I began to experience profound shifts in my own ToM in my late thirties to early forties.  The primary tool that I used, and worked with over and over again were mindfulness practices and meditation.  I'm aware that many people have concepts of what these things are (usually incorrect ones), yet I've not found one singly more powerful set of tools than these.

Mindfulness, per say is borrowed from the system of Buddhist psychology known as Abhidharma.  It need not have any religious or spiritual overtones attached to it.  The tools could be considered more a way of being rather than a thing for doing.

The particular set of tools I use(d) are borrowed from the Zen school, and include:

Meditation- (This could look as simple as following and paying attention to ones breathing, their inhale and exhale for one minute, when distraction/thoughts come (and they will) gently return to following the inhalation and exhalation.

Being Awake-We are ACC or not usually distracted in our daily life, in the middle of whatever we are doing we slip into dreams/thoughts/fantasies of the mind, so we practice "coming back to the present moment" of whatever we are involved with, recognizing the tendency to "slip away in thoughts" and recognizing "coming back from the thoughts" to whatever we are currently doing.

Watching Our Urges-ACCers have trouble with executive function and regulation of many things, sleep, food, sex, anger, you name it.  Learning how to become aware of when an urge to do something comes upon on, just examining it and not necessarily acting on it, and watching it disappear just as easily and quickly as it arose inside of us.

Watching Our Ideals-Our ideas about how things "should" go, how they should occur.  Someone cuts us off in traffic (to give an example) and we think "they SHOULDN'T have done that!!!", but really, who is to say?  Are we in their heads, do we know what they were thinking?  Perhaps that "SHOULDN'T" is really causing me anxiety and suffering, more than getting cut off in traffic.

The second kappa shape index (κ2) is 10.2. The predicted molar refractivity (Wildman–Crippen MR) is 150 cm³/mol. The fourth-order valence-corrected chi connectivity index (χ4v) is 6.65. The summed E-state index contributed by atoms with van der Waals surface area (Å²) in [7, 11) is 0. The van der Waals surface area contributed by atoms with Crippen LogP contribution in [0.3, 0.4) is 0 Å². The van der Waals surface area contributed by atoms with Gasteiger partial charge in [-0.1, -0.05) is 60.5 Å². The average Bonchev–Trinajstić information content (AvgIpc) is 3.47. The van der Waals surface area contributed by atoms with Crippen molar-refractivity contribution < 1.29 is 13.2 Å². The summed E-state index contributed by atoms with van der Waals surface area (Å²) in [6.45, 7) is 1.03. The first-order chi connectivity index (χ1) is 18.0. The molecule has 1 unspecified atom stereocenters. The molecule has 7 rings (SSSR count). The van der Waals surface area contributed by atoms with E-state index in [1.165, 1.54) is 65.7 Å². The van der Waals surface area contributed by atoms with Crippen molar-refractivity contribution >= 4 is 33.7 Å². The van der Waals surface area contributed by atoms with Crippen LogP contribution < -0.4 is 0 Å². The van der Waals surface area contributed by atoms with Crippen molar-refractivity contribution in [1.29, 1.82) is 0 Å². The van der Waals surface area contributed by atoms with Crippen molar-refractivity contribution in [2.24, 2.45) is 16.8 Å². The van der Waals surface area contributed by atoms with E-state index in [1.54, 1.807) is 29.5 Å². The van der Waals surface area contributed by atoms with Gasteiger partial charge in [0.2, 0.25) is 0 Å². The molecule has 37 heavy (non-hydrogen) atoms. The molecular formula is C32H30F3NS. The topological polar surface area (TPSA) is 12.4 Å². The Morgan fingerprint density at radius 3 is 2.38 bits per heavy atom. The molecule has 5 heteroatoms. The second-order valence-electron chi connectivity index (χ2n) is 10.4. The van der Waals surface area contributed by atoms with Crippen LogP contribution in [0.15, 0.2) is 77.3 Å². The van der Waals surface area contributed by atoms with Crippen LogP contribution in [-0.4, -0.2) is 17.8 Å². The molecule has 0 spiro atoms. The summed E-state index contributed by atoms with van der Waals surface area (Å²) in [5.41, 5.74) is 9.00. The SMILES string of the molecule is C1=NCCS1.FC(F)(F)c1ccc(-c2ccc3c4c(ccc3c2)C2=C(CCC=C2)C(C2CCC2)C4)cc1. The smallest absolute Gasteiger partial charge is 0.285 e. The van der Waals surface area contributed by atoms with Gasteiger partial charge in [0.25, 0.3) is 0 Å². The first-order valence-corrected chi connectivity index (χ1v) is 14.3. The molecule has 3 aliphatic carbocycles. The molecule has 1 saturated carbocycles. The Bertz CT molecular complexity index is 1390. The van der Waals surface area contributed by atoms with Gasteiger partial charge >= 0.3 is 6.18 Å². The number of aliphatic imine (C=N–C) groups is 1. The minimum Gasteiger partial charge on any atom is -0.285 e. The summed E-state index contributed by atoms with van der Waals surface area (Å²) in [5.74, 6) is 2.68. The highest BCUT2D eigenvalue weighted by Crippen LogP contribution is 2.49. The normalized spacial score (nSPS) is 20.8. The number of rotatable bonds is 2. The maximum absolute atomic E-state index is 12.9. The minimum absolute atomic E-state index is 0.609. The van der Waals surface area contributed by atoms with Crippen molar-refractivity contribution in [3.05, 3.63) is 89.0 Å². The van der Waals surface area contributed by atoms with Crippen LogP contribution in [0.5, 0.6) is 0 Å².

Accepting People & Life As They Are-When I stop trying to change a loved one, and accepted them for who they are I am able to just be with them and enjoy my time with them. This acceptance has the same effect for anything we do — accepting our peer, a student, co-worker, another child,  but also accepting a “bad” situation, an unpleasant feeling, an annoying sound. When we stop trying to fight the way things are, when we accept what is, we are much more at peace.

Learning to Let Go of Expectations-This is really the same as the previous two tools but it’s useful to watch your expectations with an upcoming situation, with a new project or class, and see that it’s not real and that it’s causing you stress and disappointment. We cause our own pain, and we can relieve it by letting go of the expectations that are causing it. Toss our expectations into the ocean.

Learning to Become OK with Discomfort-The fear of discomfort is huge — it causes people to be stuck in their old bad habits, to not begin new projects or skills, to be stuck doing something they don’t really like, because we tend to stick to the known and comfortable rather than try something unknown and uncomfortable. It’s why many people don’t eat vegetables or exercise, why they eat junk, why they don’t start something new. But we can be OK with discomfort, with practice. ACCers need to start with tiny things, small things, with things that are a little uncomfortable, and keep expanding our comfort zone.